Some of the great things about this digital age are all the wonderful analogs. If that sounds a bit weird, bear with me for a moment.
Consider audio processing—racks of hard-wired physical equalizers, compressors, mixers, and effects units can be replaced by software plug-ins with remarkable fidelity, low cost, ease of use, and the look and feel of the original on which they were modeled. In some cases, the digital analog surpasses the original hardware. While they are not for everyone and every situation, modeled digital plug-ins have created a substantial place for themselves in the audio world.
A similar situation has been happening in the world of video production and post-production during the last few years. Effects, processes, and filters that used to require dedicated hardware have been modeled and otherwise simulated in software, allowing for lower cost and easier experimentation.
Tiffen DFX v3 user interface
Tiffen has a long and highly regarded track record as a maker of optical filters for still image, video, and motion picture cameras, and has parlayed that background into a wide, deep, and highly flexible software package that can run as a standalone image and effects processing application, or as a plug-in for a wide variety of still image and video editing and effects applications. The latest iteration of this package, Tiffen Dfx v3, ups the stakes (and capabilities) considerably on this already extensive and impressive software.
Tiffen Dfx v3 contains about 125 individual filters with thousands of customizable presets built in. These filters include simulations of many of the best known and most used Tiffen glass filters (Pro-Mist, Diffusion/FX, Glimmerglass, grads, and more), specialized lens effects (including rack focus, depth of field, vignette, wide angle, and others), natural light and photographic effects (such as light streaks, rays, and rainbows, glows, day for night, and the like), optical lab processes (including bleach bypass and a wide variety of film stocks), film grain, and also color correction tools.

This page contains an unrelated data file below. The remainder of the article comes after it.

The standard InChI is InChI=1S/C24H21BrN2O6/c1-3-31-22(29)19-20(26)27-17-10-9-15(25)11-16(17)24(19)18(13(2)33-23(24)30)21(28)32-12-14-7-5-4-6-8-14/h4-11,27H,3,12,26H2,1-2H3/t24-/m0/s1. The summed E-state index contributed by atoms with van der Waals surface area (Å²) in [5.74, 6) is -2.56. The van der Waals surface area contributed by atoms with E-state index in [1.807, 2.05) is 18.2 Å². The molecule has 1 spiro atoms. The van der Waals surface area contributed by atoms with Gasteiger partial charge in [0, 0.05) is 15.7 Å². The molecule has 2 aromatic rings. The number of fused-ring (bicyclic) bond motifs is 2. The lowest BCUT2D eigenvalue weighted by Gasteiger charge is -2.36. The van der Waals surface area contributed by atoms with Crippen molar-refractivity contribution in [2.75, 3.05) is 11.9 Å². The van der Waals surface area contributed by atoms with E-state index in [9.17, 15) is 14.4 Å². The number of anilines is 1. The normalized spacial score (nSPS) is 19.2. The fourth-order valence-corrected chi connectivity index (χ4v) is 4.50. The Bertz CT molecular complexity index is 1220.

The application can be accessed as either a standalone or as a plug-in for photo apps (Lightroom, Aperture, Photoshop, and Photoshop Elements), or video apps (After Effects, Premiere Pro, Final Cut Pro 6 or 7, and Avid Editing Systems).
As a plug-in, users of Dfx v3 have a choice between a stripped-down interface and the full interface within the host application. Processing is in 8- or 16-bits, depending on the host application and operating system. The application is multi-processor-accelerated, for very snappy rendering.
The user interface is simple, elegant, and dedicated to a streamlined and efficient workflow. It goes like this—load an image or movie (or apply the filter to one), select a filter category and then a filter, try presets, adjust filter parameters, apply one or more masks to control where the filter is applied, add additional filters as layers, save/render the image or movie.
The interface sports a large viewer area in the center for the image and variations. To the left are thumbnails for all the presets for the selected filter, and to the right are all the adjustable parameters. The opacity or degree of the filter effect can be set using a Layer Opacity control. New layers for further effects can be added and combined using the usual variety of blend modes.
There are a number of significant new additions to the latest version of Dfx v3. Some of the new filters are DeBand and DeBlock (for removing banding and compression artifacts while keeping fine detail), DeNoise, Glow Darks, Color Shadow (produces a high contrast image with a gradient overlay), KeyLight (relights the image quickly with either a directional or point light without computing scene geometry), Texture, Match (applies the color, detail, grain, and tone of one image to another), and Rays (volumetric lighting effects).